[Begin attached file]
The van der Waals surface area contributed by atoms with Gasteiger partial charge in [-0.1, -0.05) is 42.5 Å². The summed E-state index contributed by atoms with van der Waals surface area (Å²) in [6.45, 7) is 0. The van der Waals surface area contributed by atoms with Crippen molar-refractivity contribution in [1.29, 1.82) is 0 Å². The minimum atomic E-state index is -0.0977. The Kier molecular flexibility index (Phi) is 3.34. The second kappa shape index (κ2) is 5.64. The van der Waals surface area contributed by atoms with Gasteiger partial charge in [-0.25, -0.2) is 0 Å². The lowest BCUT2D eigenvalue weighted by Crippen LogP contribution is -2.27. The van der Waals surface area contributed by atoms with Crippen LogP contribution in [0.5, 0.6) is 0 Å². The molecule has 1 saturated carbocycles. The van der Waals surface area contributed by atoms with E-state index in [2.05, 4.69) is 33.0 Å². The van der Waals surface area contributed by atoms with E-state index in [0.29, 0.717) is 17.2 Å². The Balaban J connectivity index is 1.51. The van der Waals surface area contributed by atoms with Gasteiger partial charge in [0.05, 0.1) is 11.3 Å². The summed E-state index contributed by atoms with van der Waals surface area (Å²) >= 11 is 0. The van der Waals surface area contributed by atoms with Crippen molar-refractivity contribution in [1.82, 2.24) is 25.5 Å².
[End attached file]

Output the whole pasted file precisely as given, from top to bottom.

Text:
The van der Waals surface area contributed by atoms with Gasteiger partial charge in [-0.1, -0.05) is 42.5 Å². The summed E-state index contributed by atoms with van der Waals surface area (Å²) in [6.45, 7) is 0. The van der Waals surface area contributed by atoms with Crippen molar-refractivity contribution in [1.29, 1.82) is 0 Å². The minimum atomic E-state index is -0.0977. The Kier molecular flexibility index (Phi) is 3.34. The second kappa shape index (κ2) is 5.64. The van der Waals surface area contributed by atoms with Gasteiger partial charge in [-0.25, -0.2) is 0 Å². The lowest BCUT2D eigenvalue weighted by Crippen LogP contribution is -2.27. The van der Waals surface area contributed by atoms with Crippen LogP contribution in [0.5, 0.6) is 0 Å². The molecule has 1 saturated carbocycles. The van der Waals surface area contributed by atoms with E-state index in [2.05, 4.69) is 33.0 Å². The van der Waals surface area contributed by atoms with E-state index in [0.29, 0.717) is 17.2 Å². The Balaban J connectivity index is 1.51. The van der Waals surface area contributed by atoms with Gasteiger partial charge in [0.05, 0.1) is 11.3 Å². The summed E-state index contributed by atoms with van der Waals surface area (Å²) >= 11 is 0. The van der Waals surface area contributed by atoms with Crippen molar-refractivity contribution in [1.82, 2.24) is 25.5 Å².